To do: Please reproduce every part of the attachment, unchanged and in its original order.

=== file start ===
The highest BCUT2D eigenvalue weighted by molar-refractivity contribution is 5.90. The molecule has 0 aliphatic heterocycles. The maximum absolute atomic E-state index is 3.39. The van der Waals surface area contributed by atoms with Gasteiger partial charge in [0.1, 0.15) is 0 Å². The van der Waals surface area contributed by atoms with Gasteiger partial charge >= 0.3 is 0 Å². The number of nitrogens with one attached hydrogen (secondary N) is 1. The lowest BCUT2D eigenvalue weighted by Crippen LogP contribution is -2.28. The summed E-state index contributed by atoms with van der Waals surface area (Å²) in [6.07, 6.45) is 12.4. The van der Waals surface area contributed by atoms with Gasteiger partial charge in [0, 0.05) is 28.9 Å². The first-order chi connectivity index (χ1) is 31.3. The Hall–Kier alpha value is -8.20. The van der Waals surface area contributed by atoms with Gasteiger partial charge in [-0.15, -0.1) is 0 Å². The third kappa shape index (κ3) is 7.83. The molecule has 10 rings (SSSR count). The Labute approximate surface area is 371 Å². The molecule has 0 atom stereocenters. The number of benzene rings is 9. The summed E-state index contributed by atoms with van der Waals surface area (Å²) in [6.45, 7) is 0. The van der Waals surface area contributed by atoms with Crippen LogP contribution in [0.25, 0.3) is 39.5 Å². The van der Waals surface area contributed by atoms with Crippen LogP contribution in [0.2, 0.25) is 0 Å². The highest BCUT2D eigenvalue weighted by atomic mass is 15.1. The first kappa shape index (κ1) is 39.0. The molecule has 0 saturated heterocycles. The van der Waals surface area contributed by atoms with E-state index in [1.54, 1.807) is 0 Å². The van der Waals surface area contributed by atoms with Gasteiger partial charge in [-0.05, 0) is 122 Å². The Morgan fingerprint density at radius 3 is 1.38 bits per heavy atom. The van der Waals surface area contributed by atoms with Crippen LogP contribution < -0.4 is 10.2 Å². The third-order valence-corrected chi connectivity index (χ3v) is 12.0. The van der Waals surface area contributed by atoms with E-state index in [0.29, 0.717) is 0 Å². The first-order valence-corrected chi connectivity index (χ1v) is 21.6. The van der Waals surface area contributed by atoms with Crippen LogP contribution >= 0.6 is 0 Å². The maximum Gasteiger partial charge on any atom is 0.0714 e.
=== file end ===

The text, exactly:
The highest BCUT2D eigenvalue weighted by molar-refractivity contribution is 5.90. The molecule has 0 aliphatic heterocycles. The maximum absolute atomic E-state index is 3.39. The van der Waals surface area contributed by atoms with Gasteiger partial charge in [0.1, 0.15) is 0 Å². The van der Waals surface area contributed by atoms with Gasteiger partial charge >= 0.3 is 0 Å². The number of nitrogens with one attached hydrogen (secondary N) is 1. The lowest BCUT2D eigenvalue weighted by Crippen LogP contribution is -2.28. The summed E-state index contributed by atoms with van der Waals surface area (Å²) in [6.07, 6.45) is 12.4. The van der Waals surface area contributed by atoms with Gasteiger partial charge in [0, 0.05) is 28.9 Å². The first-order chi connectivity index (χ1) is 31.3. The Hall–Kier alpha value is -8.20. The van der Waals surface area contributed by atoms with Gasteiger partial charge in [-0.15, -0.1) is 0 Å². The third kappa shape index (κ3) is 7.83. The molecule has 10 rings (SSSR count). The Labute approximate surface area is 371 Å². The molecule has 0 atom stereocenters. The number of benzene rings is 9. The summed E-state index contributed by atoms with van der Waals surface area (Å²) in [6.45, 7) is 0. The van der Waals surface area contributed by atoms with Crippen LogP contribution in [0.25, 0.3) is 39.5 Å². The van der Waals surface area contributed by atoms with Crippen LogP contribution in [0.2, 0.25) is 0 Å². The highest BCUT2D eigenvalue weighted by atomic mass is 15.1. The first kappa shape index (κ1) is 39.0. The molecule has 0 saturated heterocycles. The van der Waals surface area contributed by atoms with E-state index in [1.54, 1.807) is 0 Å². The van der Waals surface area contributed by atoms with Gasteiger partial charge in [-0.05, 0) is 122 Å². The Morgan fingerprint density at radius 3 is 1.38 bits per heavy atom. The van der Waals surface area contributed by atoms with Crippen LogP contribution < -0.4 is 10.2 Å². The third-order valence-corrected chi connectivity index (χ3v) is 12.0. The van der Waals surface area contributed by atoms with E-state index in [0.29, 0.717) is 0 Å². The first-order valence-corrected chi connectivity index (χ1v) is 21.6. The van der Waals surface area contributed by atoms with Crippen LogP contribution >= 0.6 is 0 Å². The maximum Gasteiger partial charge on any atom is 0.0714 e.